Thursday, December 29, 2016

As the industry continues to seek the bottom, the bottom continues to become more and more elusive.  And where there is fetid product, there will be a need to get rid of it.  And as much as I would like to say it's evil dealers, shifty distributors trans-shipping, etc. the simple truth is a lot of brands got themselves into this mess. 

And I am now more and more convinced that watch brands can dig themselves out of this mess, but it will require the brands to let go of a few of their long-held beliefs.  And more importantly, it will require them to behave a little less hypocritically. 

So let's break it down!

1.  Brands need to own up to the fact that in many cases they are directly working with the grey, and light-grey market.  Go to BaselWorld and you will see the grey marketeers sitting in the same waiting lounge as the buyers from Shreve, sipping the same coffee, and meeting the same sales manager (and often the CEO)!  Brands have always utilized the grey market as a buffer to help make production and export estimates more elastic. 

So first things first, stop directly feeding the grey market. 

But along with that, stop feeding the light-grey market.  Touch of Modern and Mass Drop seem innocuous enough, but they are proving to be not even a viable short-term option.  When I can find a current model for LESS THAN HALF of the MSRP, why in God's name would I buy from an authorized retailer?  And it is important to understand that as more and more of the water is drained from the pool, the brand's reputation and perceived value continue to lower as well.  Because make no mistake, once Joma Shop, Ashford and are being undercut on price, they are going to start lowering their prices as well.  And then it becomes a sprint to the bottom.  The lower the price goes, the lower the perceived value.  Think I'm full of it?  Look at JEANRICHARD, a long time participant in the grey market.

JEANRICHARD, if not dead, might as well be.  At this point it has become horological carrion.  And the reason is simple, they could not sit tight, they could not focus on selling what they had, they were always convinced that the NEXT THING would solve the problem.  The greatest tragedy in all of this is that there are a lot of people out there who liked the watches and would have spent REASONABLE amounts on their watches.  But like so many other brands, the shot-callers had clearly consumed too much of their own bath water.  And it didn't have to be that way.  Millions spent on a re-boot. Fresh talent brought in.  A modular system (Terrascope, Aquascope and Aeroscope) that would standardize manufacturing and allow the brand to have a clear identity.  But the usual villains emerged as they had done at JEANRICHARD in the past.  We need at least 30 different dial options!  Partnerships!  And some of those partnerships were beyond ill-advised.  A tightrope walker was, in hindsight, an apt analogy for a poorly considered plan that many of us were convinced was the product of a hard night of drinking.  And then betting the farm on Arsenal pretty much put the final cannonball in the good ship JEANRICHARD's main sail.  The new and wonderful JEANRICHARD managed to come apart in the span of 18 months.  From hero, to sub-zero.  You can now get some amazing bargains, but it starts to have the feeling of buying a Trabant or a Yugo.  Good for kitsch value, but not much more.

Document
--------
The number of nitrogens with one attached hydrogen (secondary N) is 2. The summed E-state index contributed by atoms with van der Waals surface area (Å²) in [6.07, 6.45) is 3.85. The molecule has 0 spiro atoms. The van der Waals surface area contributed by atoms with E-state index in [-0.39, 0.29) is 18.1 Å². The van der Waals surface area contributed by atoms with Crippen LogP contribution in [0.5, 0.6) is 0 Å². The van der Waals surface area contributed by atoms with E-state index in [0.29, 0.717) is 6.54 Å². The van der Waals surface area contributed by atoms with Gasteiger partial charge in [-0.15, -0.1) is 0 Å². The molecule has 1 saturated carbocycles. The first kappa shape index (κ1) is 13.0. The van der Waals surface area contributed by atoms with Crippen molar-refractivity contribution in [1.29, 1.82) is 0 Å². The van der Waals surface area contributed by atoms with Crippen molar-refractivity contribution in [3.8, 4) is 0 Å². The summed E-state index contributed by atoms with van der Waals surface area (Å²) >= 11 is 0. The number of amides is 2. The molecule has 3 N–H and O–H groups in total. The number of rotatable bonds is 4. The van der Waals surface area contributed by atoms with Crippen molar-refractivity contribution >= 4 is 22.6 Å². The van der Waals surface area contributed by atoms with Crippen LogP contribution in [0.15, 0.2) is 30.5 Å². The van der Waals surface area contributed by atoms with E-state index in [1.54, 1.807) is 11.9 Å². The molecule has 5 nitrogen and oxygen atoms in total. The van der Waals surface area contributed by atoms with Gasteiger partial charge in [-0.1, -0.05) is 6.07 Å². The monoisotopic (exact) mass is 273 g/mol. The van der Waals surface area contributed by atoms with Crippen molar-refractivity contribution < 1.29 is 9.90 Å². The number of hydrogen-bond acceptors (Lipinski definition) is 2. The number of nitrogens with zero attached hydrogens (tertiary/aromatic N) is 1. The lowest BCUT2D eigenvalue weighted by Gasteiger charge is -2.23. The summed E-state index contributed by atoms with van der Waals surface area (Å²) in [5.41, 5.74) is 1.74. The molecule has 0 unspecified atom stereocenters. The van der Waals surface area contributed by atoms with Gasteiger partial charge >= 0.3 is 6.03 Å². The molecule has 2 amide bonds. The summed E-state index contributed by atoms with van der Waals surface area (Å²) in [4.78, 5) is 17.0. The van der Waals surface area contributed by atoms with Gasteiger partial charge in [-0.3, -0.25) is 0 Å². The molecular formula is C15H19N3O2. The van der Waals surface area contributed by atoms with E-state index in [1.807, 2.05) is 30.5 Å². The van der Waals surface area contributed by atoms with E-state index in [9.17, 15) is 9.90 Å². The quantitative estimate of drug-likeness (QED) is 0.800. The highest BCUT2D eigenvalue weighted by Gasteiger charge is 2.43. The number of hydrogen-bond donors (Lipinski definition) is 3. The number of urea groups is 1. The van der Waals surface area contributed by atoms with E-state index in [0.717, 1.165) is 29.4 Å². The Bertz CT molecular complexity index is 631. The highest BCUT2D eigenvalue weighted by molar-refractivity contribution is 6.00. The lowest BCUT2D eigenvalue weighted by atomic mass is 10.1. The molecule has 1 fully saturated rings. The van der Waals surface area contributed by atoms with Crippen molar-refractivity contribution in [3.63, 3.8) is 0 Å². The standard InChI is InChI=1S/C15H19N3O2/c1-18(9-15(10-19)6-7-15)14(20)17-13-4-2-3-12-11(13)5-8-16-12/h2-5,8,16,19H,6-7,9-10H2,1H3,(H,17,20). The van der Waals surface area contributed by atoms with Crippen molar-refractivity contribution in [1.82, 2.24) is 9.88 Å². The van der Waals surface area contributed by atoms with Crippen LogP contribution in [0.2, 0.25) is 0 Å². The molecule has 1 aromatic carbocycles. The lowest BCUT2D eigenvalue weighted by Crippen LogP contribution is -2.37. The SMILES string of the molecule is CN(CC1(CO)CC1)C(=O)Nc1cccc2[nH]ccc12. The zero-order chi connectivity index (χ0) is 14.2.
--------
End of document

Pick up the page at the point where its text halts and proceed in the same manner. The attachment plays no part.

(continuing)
And it appears that JEANRICHARD is going to have plenty of company in the not-too-distant future.

2.  Brands MUST have a better understanding of what realistic sales volumes are, and more importantly must address and accept what realistic pricing structures are.  Budgets will always be predicated on sales.  That is just natural.  But this then means that instead of fantasizing about bonuses, promotions and red carpet events, you need to make honest, realistic forecasts.  It is better to not have enough product and create desire than to flood the market with too much.  It is better to make a modest profit than to lose millions. 

3.  And this is the big one - watch brands must make the decision to clearly identify themselves as either a perishable good (i.e. like fashion brands) or a durable good (like say, Rolex). Fashion created the concept of the outlet store or mall.  And Movado has embraced this idea.  It might be time for other watch brands to adopt the same idea.  Why should you dump millions of dollars in the grey market and see the value of your brand swirl around the toilet bowl of public perception for the benefit of .30 on the dollar when you could sell it yourself through your own outlet for .75?  Guess what?  You are STILL MAKING MORE than if you sold through the normal (non grey market) channels!

If you are going to view your product as the fashion industry does, then create your own outlet stores to manage oversupply.  Slowly choke the grey market dead.  You will lose a little bit of prestige in the short term, but nothing like the prestige you are currently losing while making even less money.

Or if you are making a durable good, treat it like one.  Adjust your budgets and your manufacturing accordingly.  Make fewer watches, be patient, and stop changing the product line every year or two.  Good things take time.  Better to invest time than to waste money, brand value, employees and the very brand itself.  Just ask JEANRICHARD.

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